Employees have a variety of excuses to explain an absence from work to their employer. Some are typical (e.g. "I am sick") and some are atypical (e.g. "My psychic told me to stay home"). We have 11 more of the latter for you. Tell us if you think these are really good excuses or really bad ones.
CareerBuilder.com conducts an annual survey on absenteeism among employers and employees. This year, when the survey asked employers to identify the strangest reasons employees have given to explain an absence, they cited the following examples:
- Employee's wife burned all his clothes and he had nothing to wear to work.
- Employee didn't want to lose the parking space in front of his house.
- Employee hit a turkey while riding a bike.
- Employee said he had a heart attack early that morning, but that he was "all better now."
- Employee donated too much blood.
- Employee's dog was stressed out after a family reunion.
- Employee was kicked by a deer.
- Employee contracted mono after kissing a mailroom intern at the company holiday party and suggested the company post some sort of notice to warn others who may have kissed him.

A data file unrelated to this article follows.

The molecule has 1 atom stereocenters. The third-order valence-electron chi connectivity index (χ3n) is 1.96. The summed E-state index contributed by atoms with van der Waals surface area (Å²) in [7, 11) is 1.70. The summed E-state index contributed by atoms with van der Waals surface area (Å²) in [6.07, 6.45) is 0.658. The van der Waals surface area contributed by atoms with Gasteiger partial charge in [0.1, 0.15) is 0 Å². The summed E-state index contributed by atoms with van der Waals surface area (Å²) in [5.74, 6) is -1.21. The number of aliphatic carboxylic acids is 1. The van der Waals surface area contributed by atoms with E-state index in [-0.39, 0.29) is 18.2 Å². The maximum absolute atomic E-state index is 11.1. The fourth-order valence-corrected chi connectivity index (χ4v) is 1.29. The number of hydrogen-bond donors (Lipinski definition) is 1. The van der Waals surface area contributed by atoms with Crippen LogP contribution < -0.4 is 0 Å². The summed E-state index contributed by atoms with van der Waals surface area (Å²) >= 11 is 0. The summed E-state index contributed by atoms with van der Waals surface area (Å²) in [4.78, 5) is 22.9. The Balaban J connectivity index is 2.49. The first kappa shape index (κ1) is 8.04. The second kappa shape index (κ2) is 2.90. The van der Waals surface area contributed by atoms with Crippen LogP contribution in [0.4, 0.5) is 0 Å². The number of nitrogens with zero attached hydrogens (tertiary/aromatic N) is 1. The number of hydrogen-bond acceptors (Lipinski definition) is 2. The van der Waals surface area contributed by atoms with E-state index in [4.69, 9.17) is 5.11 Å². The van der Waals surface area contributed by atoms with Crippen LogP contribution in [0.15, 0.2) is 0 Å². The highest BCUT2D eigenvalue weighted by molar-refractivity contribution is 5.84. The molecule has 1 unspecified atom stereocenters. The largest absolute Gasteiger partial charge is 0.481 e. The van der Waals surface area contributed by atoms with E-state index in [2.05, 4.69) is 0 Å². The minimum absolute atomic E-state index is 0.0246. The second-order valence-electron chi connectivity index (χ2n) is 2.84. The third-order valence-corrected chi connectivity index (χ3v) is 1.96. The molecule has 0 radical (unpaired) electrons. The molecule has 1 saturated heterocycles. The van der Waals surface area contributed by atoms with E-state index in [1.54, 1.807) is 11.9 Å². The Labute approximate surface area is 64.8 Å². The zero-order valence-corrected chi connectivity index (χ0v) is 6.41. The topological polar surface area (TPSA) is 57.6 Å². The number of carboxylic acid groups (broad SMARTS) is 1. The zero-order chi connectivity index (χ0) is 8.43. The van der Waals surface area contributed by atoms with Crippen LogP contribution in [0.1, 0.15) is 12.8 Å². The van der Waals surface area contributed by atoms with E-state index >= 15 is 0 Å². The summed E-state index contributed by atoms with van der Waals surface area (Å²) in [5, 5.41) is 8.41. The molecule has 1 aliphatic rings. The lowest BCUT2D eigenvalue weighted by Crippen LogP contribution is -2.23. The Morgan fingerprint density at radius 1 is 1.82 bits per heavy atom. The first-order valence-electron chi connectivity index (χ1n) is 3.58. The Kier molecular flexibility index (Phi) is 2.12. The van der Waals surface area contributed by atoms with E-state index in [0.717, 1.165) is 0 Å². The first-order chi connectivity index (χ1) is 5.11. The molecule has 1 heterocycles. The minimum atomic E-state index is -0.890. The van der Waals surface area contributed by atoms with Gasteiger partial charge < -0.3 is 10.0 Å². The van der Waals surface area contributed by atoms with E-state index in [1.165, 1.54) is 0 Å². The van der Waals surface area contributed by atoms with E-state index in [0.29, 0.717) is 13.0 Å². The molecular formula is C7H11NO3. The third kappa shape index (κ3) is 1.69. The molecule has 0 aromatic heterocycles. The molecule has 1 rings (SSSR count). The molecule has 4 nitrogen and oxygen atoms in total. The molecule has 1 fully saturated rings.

- Employee swallowed too much mouthwash.
- Employee's toe was injured when a soda can fell out of the refrigerator.
- Employee was up all night because the police were investigating the death of someone discovered behind her house.
If one of your employees called you with one of those excuses, would you believe him or her?
The survey found that 33 percent of employees admit to calling work with a fake excuse to explain an absence at least once this year.
The top reasons for doing so included:
- Needed to relax and recharge (30 percent)
- Had to go to a doctor's appointment (27 percent)
- Catch up on sleep (22 percent)
- Run personal errands (14 percent)
- Catch up on housework (11 percent)
- Spend time with family and friends (11 percent)
- Wanted to miss a meeting, buy some time to work on a project that was already due, or avoid the wrath of a boss or colleague (9 percent)
Are employees fooling their employers? Not all the time. The survey found that 31 percent of employers said they have checked up on an employee who called in sick.
The most common ways those employers checked up on employees included:
- Requiring the employee to show a doctor's note (71 percent)
- Calling the employee at home (56 percent)
- Having another worker call the employee (18 percent)
- Driving by the employee's house or apartment (17 percent)
The survey included more than 6,800 workers and 3,300 employers.
Tell us about your strange experiences with employee absences at http://hr.blr.com/about/strange_submit.cfm. What's the strangest excuse you've heard? Did you believe the person? Did you check up on him or her? What do you do when you catch an employee trying to use a fake excuse?